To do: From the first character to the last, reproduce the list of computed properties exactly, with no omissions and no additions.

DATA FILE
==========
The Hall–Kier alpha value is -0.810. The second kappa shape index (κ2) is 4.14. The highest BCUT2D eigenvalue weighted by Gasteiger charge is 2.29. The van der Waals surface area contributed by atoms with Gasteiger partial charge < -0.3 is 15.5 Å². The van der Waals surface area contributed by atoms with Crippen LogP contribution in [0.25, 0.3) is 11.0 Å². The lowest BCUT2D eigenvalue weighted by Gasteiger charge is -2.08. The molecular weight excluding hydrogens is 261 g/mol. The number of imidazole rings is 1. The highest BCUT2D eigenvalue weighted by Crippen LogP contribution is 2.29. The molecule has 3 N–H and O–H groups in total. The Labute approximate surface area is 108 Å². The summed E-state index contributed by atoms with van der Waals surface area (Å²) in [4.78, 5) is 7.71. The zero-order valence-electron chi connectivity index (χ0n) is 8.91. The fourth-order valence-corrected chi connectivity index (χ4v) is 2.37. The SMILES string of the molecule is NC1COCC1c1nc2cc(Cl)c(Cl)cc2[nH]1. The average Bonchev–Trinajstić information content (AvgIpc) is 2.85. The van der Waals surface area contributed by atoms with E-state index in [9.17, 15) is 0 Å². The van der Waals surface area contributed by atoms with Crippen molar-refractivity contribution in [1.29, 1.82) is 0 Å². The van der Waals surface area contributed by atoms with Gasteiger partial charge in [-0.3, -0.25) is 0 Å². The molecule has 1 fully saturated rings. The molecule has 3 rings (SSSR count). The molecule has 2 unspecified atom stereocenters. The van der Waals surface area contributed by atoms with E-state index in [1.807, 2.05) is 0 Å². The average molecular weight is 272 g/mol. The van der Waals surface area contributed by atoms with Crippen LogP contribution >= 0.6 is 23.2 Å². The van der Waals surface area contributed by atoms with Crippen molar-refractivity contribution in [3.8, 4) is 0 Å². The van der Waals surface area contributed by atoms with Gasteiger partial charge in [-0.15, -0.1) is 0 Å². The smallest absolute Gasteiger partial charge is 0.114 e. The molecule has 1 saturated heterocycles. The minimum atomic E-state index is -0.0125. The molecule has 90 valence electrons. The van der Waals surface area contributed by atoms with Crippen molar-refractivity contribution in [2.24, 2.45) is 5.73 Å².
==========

The Hall–Kier alpha value is -0.810. The second kappa shape index (κ2) is 4.14. The highest BCUT2D eigenvalue weighted by Gasteiger charge is 2.29. The van der Waals surface area contributed by atoms with Gasteiger partial charge < -0.3 is 15.5 Å². The van der Waals surface area contributed by atoms with Crippen LogP contribution in [0.25, 0.3) is 11.0 Å². The lowest BCUT2D eigenvalue weighted by Gasteiger charge is -2.08. The molecular weight excluding hydrogens is 261 g/mol. The number of imidazole rings is 1. The highest BCUT2D eigenvalue weighted by Crippen LogP contribution is 2.29. The molecule has 3 N–H and O–H groups in total. The Labute approximate surface area is 108 Å². The summed E-state index contributed by atoms with van der Waals surface area (Å²) in [4.78, 5) is 7.71. The zero-order valence-electron chi connectivity index (χ0n) is 8.91. The fourth-order valence-corrected chi connectivity index (χ4v) is 2.37. The SMILES string of the molecule is NC1COCC1c1nc2cc(Cl)c(Cl)cc2[nH]1. The average Bonchev–Trinajstić information content (AvgIpc) is 2.85. The van der Waals surface area contributed by atoms with E-state index in [9.17, 15) is 0 Å². The van der Waals surface area contributed by atoms with Crippen molar-refractivity contribution in [1.29, 1.82) is 0 Å². The van der Waals surface area contributed by atoms with Gasteiger partial charge in [-0.3, -0.25) is 0 Å². The molecule has 1 fully saturated rings. The molecule has 3 rings (SSSR count). The molecule has 2 unspecified atom stereocenters. The van der Waals surface area contributed by atoms with E-state index in [1.807, 2.05) is 0 Å². The average molecular weight is 272 g/mol. The van der Waals surface area contributed by atoms with Crippen LogP contribution >= 0.6 is 23.2 Å². The van der Waals surface area contributed by atoms with Crippen molar-refractivity contribution in [3.8, 4) is 0 Å². The van der Waals surface area contributed by atoms with Gasteiger partial charge in [-0.15, -0.1) is 0 Å². The smallest absolute Gasteiger partial charge is 0.114 e. The molecule has 1 saturated heterocycles. The minimum atomic E-state index is -0.0125. The molecule has 90 valence electrons. The van der Waals surface area contributed by atoms with Crippen molar-refractivity contribution in [2.24, 2.45) is 5.73 Å².